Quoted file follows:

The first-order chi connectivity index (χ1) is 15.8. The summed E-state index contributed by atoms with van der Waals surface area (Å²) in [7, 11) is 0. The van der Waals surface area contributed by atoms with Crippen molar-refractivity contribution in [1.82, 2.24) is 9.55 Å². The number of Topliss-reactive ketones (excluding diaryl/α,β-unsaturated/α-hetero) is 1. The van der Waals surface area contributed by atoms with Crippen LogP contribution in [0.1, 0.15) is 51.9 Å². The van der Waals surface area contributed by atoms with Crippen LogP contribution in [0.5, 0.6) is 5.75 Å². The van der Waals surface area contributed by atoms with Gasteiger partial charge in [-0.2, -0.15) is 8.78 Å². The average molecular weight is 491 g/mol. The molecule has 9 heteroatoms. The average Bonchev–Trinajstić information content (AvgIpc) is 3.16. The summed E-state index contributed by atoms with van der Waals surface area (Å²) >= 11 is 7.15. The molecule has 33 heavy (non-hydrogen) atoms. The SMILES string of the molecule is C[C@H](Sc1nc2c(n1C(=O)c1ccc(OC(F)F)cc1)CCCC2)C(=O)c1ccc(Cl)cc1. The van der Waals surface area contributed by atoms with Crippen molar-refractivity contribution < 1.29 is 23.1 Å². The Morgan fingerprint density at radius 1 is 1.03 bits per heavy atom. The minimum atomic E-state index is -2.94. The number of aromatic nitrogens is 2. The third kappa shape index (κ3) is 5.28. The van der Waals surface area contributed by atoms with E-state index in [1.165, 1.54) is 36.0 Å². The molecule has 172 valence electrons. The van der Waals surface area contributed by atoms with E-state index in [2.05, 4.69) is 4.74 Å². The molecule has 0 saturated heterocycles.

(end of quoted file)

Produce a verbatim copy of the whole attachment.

The first-order chi connectivity index (χ1) is 15.8. The summed E-state index contributed by atoms with van der Waals surface area (Å²) in [7, 11) is 0. The van der Waals surface area contributed by atoms with Crippen molar-refractivity contribution in [1.82, 2.24) is 9.55 Å². The number of Topliss-reactive ketones (excluding diaryl/α,β-unsaturated/α-hetero) is 1. The van der Waals surface area contributed by atoms with Crippen LogP contribution in [0.1, 0.15) is 51.9 Å². The van der Waals surface area contributed by atoms with Crippen LogP contribution in [0.5, 0.6) is 5.75 Å². The van der Waals surface area contributed by atoms with Gasteiger partial charge in [-0.2, -0.15) is 8.78 Å². The average molecular weight is 491 g/mol. The molecule has 9 heteroatoms. The average Bonchev–Trinajstić information content (AvgIpc) is 3.16. The summed E-state index contributed by atoms with van der Waals surface area (Å²) >= 11 is 7.15. The molecule has 33 heavy (non-hydrogen) atoms. The SMILES string of the molecule is C[C@H](Sc1nc2c(n1C(=O)c1ccc(OC(F)F)cc1)CCCC2)C(=O)c1ccc(Cl)cc1. The van der Waals surface area contributed by atoms with Crippen molar-refractivity contribution < 1.29 is 23.1 Å². The Morgan fingerprint density at radius 1 is 1.03 bits per heavy atom. The minimum atomic E-state index is -2.94. The number of aromatic nitrogens is 2. The third kappa shape index (κ3) is 5.28. The van der Waals surface area contributed by atoms with E-state index in [1.165, 1.54) is 36.0 Å². The molecule has 172 valence electrons. The van der Waals surface area contributed by atoms with E-state index in [2.05, 4.69) is 4.74 Å². The molecule has 0 saturated heterocycles.